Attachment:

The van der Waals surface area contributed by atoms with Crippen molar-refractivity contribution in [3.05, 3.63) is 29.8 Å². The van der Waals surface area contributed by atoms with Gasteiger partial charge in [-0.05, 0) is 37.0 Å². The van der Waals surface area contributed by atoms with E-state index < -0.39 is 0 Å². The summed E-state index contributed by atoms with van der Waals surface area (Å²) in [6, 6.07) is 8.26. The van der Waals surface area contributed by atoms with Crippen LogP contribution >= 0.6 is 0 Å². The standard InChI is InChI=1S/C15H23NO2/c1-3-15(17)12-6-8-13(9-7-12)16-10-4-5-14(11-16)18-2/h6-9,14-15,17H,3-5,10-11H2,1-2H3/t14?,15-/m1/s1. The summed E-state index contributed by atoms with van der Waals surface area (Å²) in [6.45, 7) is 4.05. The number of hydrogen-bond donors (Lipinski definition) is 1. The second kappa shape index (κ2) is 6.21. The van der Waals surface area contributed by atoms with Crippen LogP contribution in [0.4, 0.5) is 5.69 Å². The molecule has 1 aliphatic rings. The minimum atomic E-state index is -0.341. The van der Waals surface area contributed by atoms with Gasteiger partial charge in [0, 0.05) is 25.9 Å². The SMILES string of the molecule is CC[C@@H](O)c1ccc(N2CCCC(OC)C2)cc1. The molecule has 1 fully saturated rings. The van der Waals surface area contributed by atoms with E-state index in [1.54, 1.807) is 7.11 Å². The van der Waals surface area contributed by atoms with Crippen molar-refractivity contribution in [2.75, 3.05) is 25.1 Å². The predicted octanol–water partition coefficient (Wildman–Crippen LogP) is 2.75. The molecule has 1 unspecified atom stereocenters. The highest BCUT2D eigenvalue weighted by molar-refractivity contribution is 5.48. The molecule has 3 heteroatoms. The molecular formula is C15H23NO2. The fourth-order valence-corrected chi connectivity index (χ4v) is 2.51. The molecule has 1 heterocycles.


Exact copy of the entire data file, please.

The van der Waals surface area contributed by atoms with Crippen molar-refractivity contribution in [3.05, 3.63) is 29.8 Å². The van der Waals surface area contributed by atoms with Gasteiger partial charge in [-0.05, 0) is 37.0 Å². The van der Waals surface area contributed by atoms with E-state index < -0.39 is 0 Å². The summed E-state index contributed by atoms with van der Waals surface area (Å²) in [6, 6.07) is 8.26. The van der Waals surface area contributed by atoms with Crippen LogP contribution >= 0.6 is 0 Å². The standard InChI is InChI=1S/C15H23NO2/c1-3-15(17)12-6-8-13(9-7-12)16-10-4-5-14(11-16)18-2/h6-9,14-15,17H,3-5,10-11H2,1-2H3/t14?,15-/m1/s1. The summed E-state index contributed by atoms with van der Waals surface area (Å²) in [6.45, 7) is 4.05. The number of hydrogen-bond donors (Lipinski definition) is 1. The second kappa shape index (κ2) is 6.21. The van der Waals surface area contributed by atoms with Crippen LogP contribution in [0.4, 0.5) is 5.69 Å². The molecule has 1 aliphatic rings. The minimum atomic E-state index is -0.341. The van der Waals surface area contributed by atoms with Gasteiger partial charge in [0, 0.05) is 25.9 Å². The SMILES string of the molecule is CC[C@@H](O)c1ccc(N2CCCC(OC)C2)cc1. The molecule has 1 fully saturated rings. The van der Waals surface area contributed by atoms with E-state index in [1.54, 1.807) is 7.11 Å². The van der Waals surface area contributed by atoms with Crippen molar-refractivity contribution in [2.75, 3.05) is 25.1 Å². The predicted octanol–water partition coefficient (Wildman–Crippen LogP) is 2.75. The molecule has 1 unspecified atom stereocenters. The highest BCUT2D eigenvalue weighted by molar-refractivity contribution is 5.48. The molecule has 3 heteroatoms. The molecular formula is C15H23NO2. The fourth-order valence-corrected chi connectivity index (χ4v) is 2.51. The molecule has 1 heterocycles.